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The Facts About E-cigarettes

Electronic cigarettes, or e-cigs, have become quite popular the last few years. But many questions remain about their safety.

"It's important for people to understand that e-cigarettes exist in a grey zone as far as regulation goes," said Stephen Thornton, MD, toxicologist and medical director for The University of Kansas Hospital Poison Control Center. "If people are under the impression there is any quality control or safety measures, they're mistaken."

We've gathered what we do know and what we don't to best address these questions.

What are e-cigarettes?

  • There are many different brands. Those brands change often.
  • Most e-cigarettes are not manufactured in the U.S.
  • Each brand is a bit different, but most contain:
    • A battery
    • A heating coil
    • A vaporizing chamber
    • Cartridges that fit into that chamber

The cartridges are filled with a solution commonly called "e-liquid" or "e-juice." This solution typically contains variable amounts of nicotine usually dissolved in propylene glycol or a similar solvent. Sometimes these solutions have less or even more nicotine than regular cigarettes. They're also available in different strengths and flavors. Studies have shown that the listed strengths or concentrations of nicotine in these solutions may not be accurate.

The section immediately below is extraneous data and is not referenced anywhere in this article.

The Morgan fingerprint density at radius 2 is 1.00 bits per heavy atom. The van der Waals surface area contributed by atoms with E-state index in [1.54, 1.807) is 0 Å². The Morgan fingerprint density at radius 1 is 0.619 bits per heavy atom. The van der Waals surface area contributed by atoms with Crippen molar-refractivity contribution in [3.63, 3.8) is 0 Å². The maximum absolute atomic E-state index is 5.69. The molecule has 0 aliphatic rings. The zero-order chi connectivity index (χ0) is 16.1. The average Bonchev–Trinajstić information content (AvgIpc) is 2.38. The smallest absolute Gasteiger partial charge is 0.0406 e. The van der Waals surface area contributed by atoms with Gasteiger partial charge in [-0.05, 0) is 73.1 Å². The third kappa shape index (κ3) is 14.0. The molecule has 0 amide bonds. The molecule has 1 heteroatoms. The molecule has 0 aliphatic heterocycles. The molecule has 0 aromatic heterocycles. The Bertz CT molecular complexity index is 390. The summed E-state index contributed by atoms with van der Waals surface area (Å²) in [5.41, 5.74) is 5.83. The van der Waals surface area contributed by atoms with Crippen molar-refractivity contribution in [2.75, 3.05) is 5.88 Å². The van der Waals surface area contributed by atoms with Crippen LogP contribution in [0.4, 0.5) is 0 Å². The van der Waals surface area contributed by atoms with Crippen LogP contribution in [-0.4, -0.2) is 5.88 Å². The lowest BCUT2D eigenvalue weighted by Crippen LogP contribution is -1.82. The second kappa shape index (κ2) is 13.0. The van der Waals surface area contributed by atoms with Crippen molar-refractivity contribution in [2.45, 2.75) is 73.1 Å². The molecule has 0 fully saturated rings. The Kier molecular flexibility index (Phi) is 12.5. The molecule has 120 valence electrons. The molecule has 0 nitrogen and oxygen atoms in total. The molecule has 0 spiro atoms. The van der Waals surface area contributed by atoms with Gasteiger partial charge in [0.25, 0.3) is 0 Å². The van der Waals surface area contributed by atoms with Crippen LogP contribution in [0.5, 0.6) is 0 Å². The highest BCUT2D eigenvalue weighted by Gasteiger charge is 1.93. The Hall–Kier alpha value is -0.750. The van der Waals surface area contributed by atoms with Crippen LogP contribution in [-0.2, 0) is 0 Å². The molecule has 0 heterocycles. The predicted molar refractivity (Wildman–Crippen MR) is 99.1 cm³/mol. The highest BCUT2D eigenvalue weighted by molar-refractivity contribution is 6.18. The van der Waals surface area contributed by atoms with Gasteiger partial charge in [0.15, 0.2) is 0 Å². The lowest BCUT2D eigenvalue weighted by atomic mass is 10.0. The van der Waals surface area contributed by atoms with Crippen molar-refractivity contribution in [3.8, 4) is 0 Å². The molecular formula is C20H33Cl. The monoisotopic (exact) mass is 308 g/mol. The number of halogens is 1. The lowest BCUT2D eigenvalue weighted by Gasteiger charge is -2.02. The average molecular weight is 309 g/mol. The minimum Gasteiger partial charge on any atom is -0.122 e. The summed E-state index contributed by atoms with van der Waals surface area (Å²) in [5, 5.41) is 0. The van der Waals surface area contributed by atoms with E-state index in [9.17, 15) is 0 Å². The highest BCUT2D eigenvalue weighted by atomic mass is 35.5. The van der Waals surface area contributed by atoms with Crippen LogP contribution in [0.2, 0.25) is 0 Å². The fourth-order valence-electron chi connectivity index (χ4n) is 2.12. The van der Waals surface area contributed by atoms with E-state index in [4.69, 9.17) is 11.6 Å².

How do they work?

The battery heats the liquid nicotine that's contained in the cartridge. The user then inhales the vapor from the heated liquid. This process is called "vaping."

Are e-cigarettes safe?

The U.S. Food and Drug Administration does not yet test or regulate e-cigarettes. So the makers do not have to follow any quality-control guidelines or safety standards.

Right now, users of e-cigarettes have no way to know exactly what chemicals or materials they're made of. In addition, very little research has been conducted – particularly any long-term studies. What research has been discovered is alarming.

  • Some cartridges contain cancer-causing ingredients and other toxic chemicals.
  • Most cartridges contain propylene glycol, which can irritate the lungs when inhaled.
  • E-cigarettes generate secondhand vapor, which has been shown in studies to contain nicotine, though usually at very low levels.

What don't we know about e-cigs?

Simply put, there are more things we don't know about e-cigarettes than we do.

  • We don't know what materials are used to construct the tubes and the working parts of e-cigarettes.
  • We don't know what chemicals or their concentration in the liquids is used in the cartridges.
  • We don't know the immediate side effects or risks of inhaling the liquid.
  • We don't know the long-term health effects of e-cigarettes.
  • We don't know what's in the secondhand e-cigarette vapor and whether it's harmful.

In terms of cancer or lung damage, vaping with e-cigs might be safer than smoking traditional cigarettes because it doesn't involve burning material that causes disease.

"It's important to understand we are not saying it's safe," said Dr. Thornton. "We're saying it's safer. It's all relative risk – like choosing between jumping from a 20-foot building or a 40-foot building. Ideally, you would not do either."